Otago Daily Times

Young Brooke ‘so full of love’

- SANDY EGGLESTON Supermodels · Celebrities · Western Australia · Australia

ONE spe­cial mem­ory Sharon Law­ton has of her niece, Brooke, is the day about 14 years ago, when she picked up a broom in the shear­ing shed.

Two weeks ago, Brooke Tuhakarain­a (19) was found dead in West­ern Aus­tralia.

Miss Law­ton, of Ran­giriri, said that as a child, her niece had been pot­ter­ing around in the wool­shed while the shear­ing gang was work­ing.

‘‘She was walk­ing around with her broom and bang­ing it and we started to teach her how to do it prop­erly and that’s when she started pick­ing it up nat­u­rally,’’ Miss Law­ton said.

Soon she was sweep­ing the board and putting the wool in the cor­rect place.

‘‘She started wool­han­dling when she was 5 years old,’’ Miss Law­ton said.

It was no won­der she en­joyed work­ing in the shear­ing shed, as her mother, La Mer To­hiariki, and fa­ther, Kelly Tuhakarain­a, both came from fam­i­lies who were ‘‘big names in the shear­ing in­dus­try’’.

Her niece was ‘‘so full of love’’, Miss Law­ton said.

‘‘She just had a beau­ti­ful out­look on life.

‘‘She was a happy­go­lucky kid.’’

Miss Tuhakarain­a had loved her fam­ily, es­pe­cially her young sis­ters, Kaycee, Mia and Nyree.

‘‘They were so im­por­tant to her,’’ Miss Law­ton said.

‘‘She was a beau­ti­ful sis­ter to them.’’

She was the sort of per­son who was al­ways help­ing oth­ers.

‘‘I used to growl [at] her for do­ing too much for peo­ple.’’

Miss Tuhakarain­a grew up in Gore, at­tend­ing Knap­dale Pri­mary School and then Gore High School.

She was also a mem­ber of the Calvin Com­mu­nity Church youth group.

Af­ter fin­ish­ing school in 2017, she worked in a fish­pro­cess­ing plant in Nel­son, but re­turned south to work with Miss Law­ton who is a wool classer.

Dur­ing a stint at Omarama, Miss Law­ton ex­plained how to clean the belly wool.

When it came time to deal with the bel­lies, Miss Tuhakarain­a had for­got­ten what to do. Rather than carry on, she set aside the bel­lies while she waited to find out.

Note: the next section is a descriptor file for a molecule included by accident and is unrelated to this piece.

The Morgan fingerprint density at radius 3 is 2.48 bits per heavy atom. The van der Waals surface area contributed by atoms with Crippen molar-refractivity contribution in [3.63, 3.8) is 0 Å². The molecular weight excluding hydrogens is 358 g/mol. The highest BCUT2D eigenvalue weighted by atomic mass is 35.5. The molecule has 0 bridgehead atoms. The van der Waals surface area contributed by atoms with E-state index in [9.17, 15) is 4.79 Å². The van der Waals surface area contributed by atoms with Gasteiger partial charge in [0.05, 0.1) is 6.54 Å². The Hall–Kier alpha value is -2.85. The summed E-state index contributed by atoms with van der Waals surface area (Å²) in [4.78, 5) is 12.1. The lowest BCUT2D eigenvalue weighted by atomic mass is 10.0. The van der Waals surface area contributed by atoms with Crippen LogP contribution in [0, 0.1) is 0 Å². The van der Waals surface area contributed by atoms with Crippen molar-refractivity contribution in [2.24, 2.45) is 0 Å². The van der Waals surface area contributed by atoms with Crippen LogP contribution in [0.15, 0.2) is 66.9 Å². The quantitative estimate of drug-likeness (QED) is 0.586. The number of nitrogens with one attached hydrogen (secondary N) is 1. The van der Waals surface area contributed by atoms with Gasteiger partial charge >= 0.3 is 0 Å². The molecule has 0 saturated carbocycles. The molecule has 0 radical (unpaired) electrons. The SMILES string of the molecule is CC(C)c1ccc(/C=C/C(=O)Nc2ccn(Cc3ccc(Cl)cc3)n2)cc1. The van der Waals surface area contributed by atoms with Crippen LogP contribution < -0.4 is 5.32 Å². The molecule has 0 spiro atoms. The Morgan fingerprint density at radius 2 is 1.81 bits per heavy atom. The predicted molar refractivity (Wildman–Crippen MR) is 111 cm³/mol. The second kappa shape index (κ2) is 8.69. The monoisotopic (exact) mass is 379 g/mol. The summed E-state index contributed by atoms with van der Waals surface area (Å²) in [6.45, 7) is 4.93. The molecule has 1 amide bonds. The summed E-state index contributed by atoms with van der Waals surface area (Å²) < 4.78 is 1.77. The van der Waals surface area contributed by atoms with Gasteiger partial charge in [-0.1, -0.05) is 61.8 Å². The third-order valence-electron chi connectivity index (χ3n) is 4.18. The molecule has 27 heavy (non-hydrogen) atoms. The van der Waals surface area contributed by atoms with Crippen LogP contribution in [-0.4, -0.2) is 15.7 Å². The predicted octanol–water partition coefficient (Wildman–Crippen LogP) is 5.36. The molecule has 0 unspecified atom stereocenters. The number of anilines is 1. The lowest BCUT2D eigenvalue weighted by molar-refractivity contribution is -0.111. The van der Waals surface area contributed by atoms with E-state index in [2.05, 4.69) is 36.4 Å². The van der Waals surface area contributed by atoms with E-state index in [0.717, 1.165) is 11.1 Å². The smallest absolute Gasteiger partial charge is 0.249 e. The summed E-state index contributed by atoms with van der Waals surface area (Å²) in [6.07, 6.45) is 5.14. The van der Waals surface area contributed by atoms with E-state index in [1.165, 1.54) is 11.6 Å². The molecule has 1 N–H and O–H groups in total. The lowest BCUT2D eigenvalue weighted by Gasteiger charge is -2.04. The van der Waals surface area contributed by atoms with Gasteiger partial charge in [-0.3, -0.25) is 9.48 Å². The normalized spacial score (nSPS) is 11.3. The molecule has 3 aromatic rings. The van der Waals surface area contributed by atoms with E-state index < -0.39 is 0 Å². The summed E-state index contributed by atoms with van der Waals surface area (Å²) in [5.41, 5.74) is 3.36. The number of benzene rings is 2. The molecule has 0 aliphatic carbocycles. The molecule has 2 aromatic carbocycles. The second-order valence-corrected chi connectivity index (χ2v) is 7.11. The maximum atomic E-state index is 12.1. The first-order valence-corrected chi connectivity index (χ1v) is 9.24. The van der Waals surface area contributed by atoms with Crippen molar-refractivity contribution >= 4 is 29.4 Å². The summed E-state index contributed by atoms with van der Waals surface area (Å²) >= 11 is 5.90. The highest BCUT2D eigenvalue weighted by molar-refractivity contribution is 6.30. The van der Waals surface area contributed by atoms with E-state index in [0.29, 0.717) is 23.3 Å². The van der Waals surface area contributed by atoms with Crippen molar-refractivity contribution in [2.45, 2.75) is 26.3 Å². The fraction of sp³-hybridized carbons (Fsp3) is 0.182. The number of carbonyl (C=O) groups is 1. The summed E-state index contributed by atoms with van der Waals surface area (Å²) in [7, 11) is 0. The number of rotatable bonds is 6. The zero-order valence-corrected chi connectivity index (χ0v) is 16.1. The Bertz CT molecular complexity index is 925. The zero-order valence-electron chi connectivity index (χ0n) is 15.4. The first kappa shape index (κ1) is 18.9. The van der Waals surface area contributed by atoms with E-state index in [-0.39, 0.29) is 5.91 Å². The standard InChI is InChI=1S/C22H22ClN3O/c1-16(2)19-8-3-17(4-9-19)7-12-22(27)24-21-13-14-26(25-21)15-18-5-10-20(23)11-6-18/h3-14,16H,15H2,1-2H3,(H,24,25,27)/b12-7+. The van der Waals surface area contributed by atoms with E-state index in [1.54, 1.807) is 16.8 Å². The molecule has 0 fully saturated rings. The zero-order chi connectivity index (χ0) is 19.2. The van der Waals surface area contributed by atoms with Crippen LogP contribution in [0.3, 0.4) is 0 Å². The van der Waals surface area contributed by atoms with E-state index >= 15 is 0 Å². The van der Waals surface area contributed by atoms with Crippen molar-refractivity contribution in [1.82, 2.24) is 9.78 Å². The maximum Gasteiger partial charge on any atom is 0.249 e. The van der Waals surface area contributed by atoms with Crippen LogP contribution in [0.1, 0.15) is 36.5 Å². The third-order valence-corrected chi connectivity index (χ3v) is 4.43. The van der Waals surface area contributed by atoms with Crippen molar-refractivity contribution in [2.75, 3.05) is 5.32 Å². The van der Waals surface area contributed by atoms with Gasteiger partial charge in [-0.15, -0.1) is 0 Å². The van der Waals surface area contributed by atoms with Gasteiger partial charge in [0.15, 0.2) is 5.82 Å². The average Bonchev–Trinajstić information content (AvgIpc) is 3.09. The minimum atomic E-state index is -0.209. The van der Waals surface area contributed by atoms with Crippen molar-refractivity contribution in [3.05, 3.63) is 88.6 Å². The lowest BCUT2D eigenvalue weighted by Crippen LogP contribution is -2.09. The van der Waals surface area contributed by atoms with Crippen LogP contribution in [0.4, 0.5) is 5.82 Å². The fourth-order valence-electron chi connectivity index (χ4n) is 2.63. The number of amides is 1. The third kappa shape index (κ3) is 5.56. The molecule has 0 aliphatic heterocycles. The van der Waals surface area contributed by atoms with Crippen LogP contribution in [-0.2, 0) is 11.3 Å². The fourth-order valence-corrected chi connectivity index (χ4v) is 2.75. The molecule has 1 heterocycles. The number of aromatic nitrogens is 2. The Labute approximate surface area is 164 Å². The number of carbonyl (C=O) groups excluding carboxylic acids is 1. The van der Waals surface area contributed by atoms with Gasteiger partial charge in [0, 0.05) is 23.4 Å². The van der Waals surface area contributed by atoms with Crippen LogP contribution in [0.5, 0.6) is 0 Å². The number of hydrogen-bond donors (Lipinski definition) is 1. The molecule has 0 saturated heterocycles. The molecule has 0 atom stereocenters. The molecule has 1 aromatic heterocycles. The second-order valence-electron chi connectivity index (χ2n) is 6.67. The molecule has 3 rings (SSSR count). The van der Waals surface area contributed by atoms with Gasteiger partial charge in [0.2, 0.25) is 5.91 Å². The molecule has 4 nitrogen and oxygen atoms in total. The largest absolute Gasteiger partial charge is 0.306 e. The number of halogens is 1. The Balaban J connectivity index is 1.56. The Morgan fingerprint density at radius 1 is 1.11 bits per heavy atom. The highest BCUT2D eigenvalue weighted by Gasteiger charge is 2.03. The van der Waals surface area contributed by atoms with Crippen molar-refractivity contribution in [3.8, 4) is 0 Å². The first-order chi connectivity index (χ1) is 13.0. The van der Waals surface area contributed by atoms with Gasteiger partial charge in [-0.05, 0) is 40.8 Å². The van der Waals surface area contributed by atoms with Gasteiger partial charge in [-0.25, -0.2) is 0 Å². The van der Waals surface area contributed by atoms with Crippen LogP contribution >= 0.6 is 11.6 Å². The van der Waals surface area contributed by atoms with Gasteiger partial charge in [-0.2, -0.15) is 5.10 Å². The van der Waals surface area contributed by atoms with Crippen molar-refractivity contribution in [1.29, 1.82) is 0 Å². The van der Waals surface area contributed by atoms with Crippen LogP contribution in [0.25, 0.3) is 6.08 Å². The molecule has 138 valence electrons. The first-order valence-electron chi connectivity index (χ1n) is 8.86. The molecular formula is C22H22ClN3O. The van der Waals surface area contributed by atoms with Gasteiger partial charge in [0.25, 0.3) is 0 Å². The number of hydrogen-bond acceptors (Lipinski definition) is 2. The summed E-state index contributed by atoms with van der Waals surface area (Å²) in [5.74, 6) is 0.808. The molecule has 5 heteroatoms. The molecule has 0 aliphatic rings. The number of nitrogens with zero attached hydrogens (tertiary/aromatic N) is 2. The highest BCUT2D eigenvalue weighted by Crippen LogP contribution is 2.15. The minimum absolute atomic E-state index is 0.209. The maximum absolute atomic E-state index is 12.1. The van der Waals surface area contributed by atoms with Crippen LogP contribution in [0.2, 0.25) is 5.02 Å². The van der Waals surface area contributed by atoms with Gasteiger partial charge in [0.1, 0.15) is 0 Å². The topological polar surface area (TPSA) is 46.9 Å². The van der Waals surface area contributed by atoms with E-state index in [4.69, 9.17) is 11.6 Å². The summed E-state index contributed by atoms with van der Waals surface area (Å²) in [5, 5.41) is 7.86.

‘‘It was so cute ’cause most kids would just chuck it in and not worry about it.

‘‘That was pre­cious to me.’’ Miss Tuhakarain­a went to Aus­tralia last year and had planned to come home sev­eral months later, but stayed to help a friend ex­pe­ri­enc­ing dif­fi­cul­ties.

When the Covid­19 sit­u­a­tion de­vel­oped she de­cided to stay where she was, be­cause to leave Aus­tralia she would have to fly from a city where many peo­ple had the virus.

While the fam­ily knew Miss Tuhakarain­a had not died in sus­pi­cious cir­cum­stances or taken her own life, which po­lice had con­firmed, they were wait­ing to hear of the cause of death, Miss Law­ton said.

Miss Tuhakarain­a’s pre­ma­ture death had been even harder to deal with be­cause some­one who did not know her cre­ated an on­line fundrais­ing page.

‘‘But not for Brooke — for them­selves.

‘‘It was pretty sick, ac­tu­ally.’’ — Gore En­sign

 ?? PHOTO: AL­LIED PRESS FILES ?? In the pink . . . Al­ways one to help out where needed, Brooke Tuhakarain­a (then 13) face­paints Kaila Wil­son (then 4) at chil­dren’s day held at the Gore mul­ti­sports com­plex in 2014.
PHOTO: AL­LIED PRESS FILES In the pink . . . Al­ways one to help out where needed, Brooke Tuhakarain­a (then 13) face­paints Kaila Wil­son (then 4) at chil­dren’s day held at the Gore mul­ti­sports com­plex in 2014.

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